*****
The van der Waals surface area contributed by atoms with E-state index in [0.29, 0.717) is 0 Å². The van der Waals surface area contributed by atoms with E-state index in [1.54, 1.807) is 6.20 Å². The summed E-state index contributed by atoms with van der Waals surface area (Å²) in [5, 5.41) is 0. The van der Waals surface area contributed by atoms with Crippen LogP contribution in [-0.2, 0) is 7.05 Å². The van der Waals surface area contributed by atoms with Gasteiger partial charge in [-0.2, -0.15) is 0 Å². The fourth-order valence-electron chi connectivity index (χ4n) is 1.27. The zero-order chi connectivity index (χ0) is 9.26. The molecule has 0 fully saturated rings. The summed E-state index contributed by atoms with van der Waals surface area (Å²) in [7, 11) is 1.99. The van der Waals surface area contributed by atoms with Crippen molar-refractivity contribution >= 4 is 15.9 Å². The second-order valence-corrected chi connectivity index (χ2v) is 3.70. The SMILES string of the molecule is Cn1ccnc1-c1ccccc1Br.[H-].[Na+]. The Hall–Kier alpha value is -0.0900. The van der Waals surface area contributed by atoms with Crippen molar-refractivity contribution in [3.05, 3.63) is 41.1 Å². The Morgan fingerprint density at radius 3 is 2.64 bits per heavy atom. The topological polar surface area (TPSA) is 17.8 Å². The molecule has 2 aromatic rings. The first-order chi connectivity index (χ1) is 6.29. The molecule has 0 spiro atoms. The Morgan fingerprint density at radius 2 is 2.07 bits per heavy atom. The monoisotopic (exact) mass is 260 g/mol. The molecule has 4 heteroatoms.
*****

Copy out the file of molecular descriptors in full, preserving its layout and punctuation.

The van der Waals surface area contributed by atoms with E-state index in [0.29, 0.717) is 0 Å². The van der Waals surface area contributed by atoms with E-state index in [1.54, 1.807) is 6.20 Å². The summed E-state index contributed by atoms with van der Waals surface area (Å²) in [5, 5.41) is 0. The van der Waals surface area contributed by atoms with Crippen LogP contribution in [-0.2, 0) is 7.05 Å². The van der Waals surface area contributed by atoms with Gasteiger partial charge in [-0.2, -0.15) is 0 Å². The fourth-order valence-electron chi connectivity index (χ4n) is 1.27. The zero-order chi connectivity index (χ0) is 9.26. The molecule has 0 fully saturated rings. The summed E-state index contributed by atoms with van der Waals surface area (Å²) in [7, 11) is 1.99. The van der Waals surface area contributed by atoms with Crippen molar-refractivity contribution >= 4 is 15.9 Å². The second-order valence-corrected chi connectivity index (χ2v) is 3.70. The SMILES string of the molecule is Cn1ccnc1-c1ccccc1Br.[H-].[Na+]. The Hall–Kier alpha value is -0.0900. The van der Waals surface area contributed by atoms with Crippen molar-refractivity contribution in [3.05, 3.63) is 41.1 Å². The Morgan fingerprint density at radius 3 is 2.64 bits per heavy atom. The topological polar surface area (TPSA) is 17.8 Å². The molecule has 2 aromatic rings. The first-order chi connectivity index (χ1) is 6.29. The molecule has 0 spiro atoms. The Morgan fingerprint density at radius 2 is 2.07 bits per heavy atom. The monoisotopic (exact) mass is 260 g/mol. The molecule has 4 heteroatoms.